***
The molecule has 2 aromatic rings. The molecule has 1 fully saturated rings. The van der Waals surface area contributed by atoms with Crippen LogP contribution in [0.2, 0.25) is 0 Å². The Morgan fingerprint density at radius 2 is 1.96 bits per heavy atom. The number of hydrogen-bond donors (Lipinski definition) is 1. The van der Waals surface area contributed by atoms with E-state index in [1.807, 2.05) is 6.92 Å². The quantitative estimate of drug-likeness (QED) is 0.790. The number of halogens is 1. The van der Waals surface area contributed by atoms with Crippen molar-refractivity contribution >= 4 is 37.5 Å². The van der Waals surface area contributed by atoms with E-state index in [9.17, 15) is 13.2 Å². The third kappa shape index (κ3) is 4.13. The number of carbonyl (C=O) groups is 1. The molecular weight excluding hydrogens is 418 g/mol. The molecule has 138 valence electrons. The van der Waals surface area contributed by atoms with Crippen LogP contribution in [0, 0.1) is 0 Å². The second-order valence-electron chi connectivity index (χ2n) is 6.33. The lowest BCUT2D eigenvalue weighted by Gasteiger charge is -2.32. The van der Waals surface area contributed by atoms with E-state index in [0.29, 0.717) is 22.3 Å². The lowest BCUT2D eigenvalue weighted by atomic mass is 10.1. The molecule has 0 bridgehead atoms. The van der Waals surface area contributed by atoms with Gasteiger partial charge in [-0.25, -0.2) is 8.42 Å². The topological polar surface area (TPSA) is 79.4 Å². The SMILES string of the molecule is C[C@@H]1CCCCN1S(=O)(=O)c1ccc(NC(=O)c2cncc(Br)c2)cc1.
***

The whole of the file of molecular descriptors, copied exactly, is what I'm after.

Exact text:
The molecule has 2 aromatic rings. The molecule has 1 fully saturated rings. The van der Waals surface area contributed by atoms with Crippen LogP contribution in [0.2, 0.25) is 0 Å². The Morgan fingerprint density at radius 2 is 1.96 bits per heavy atom. The number of hydrogen-bond donors (Lipinski definition) is 1. The van der Waals surface area contributed by atoms with E-state index in [1.807, 2.05) is 6.92 Å². The quantitative estimate of drug-likeness (QED) is 0.790. The number of halogens is 1. The van der Waals surface area contributed by atoms with Crippen molar-refractivity contribution >= 4 is 37.5 Å². The van der Waals surface area contributed by atoms with E-state index in [9.17, 15) is 13.2 Å². The third kappa shape index (κ3) is 4.13. The number of carbonyl (C=O) groups is 1. The molecular weight excluding hydrogens is 418 g/mol. The molecule has 138 valence electrons. The van der Waals surface area contributed by atoms with Crippen LogP contribution in [0, 0.1) is 0 Å². The second-order valence-electron chi connectivity index (χ2n) is 6.33. The lowest BCUT2D eigenvalue weighted by Gasteiger charge is -2.32. The van der Waals surface area contributed by atoms with E-state index in [0.29, 0.717) is 22.3 Å². The lowest BCUT2D eigenvalue weighted by atomic mass is 10.1. The molecule has 0 bridgehead atoms. The van der Waals surface area contributed by atoms with Gasteiger partial charge in [-0.25, -0.2) is 8.42 Å². The topological polar surface area (TPSA) is 79.4 Å². The SMILES string of the molecule is C[C@@H]1CCCCN1S(=O)(=O)c1ccc(NC(=O)c2cncc(Br)c2)cc1.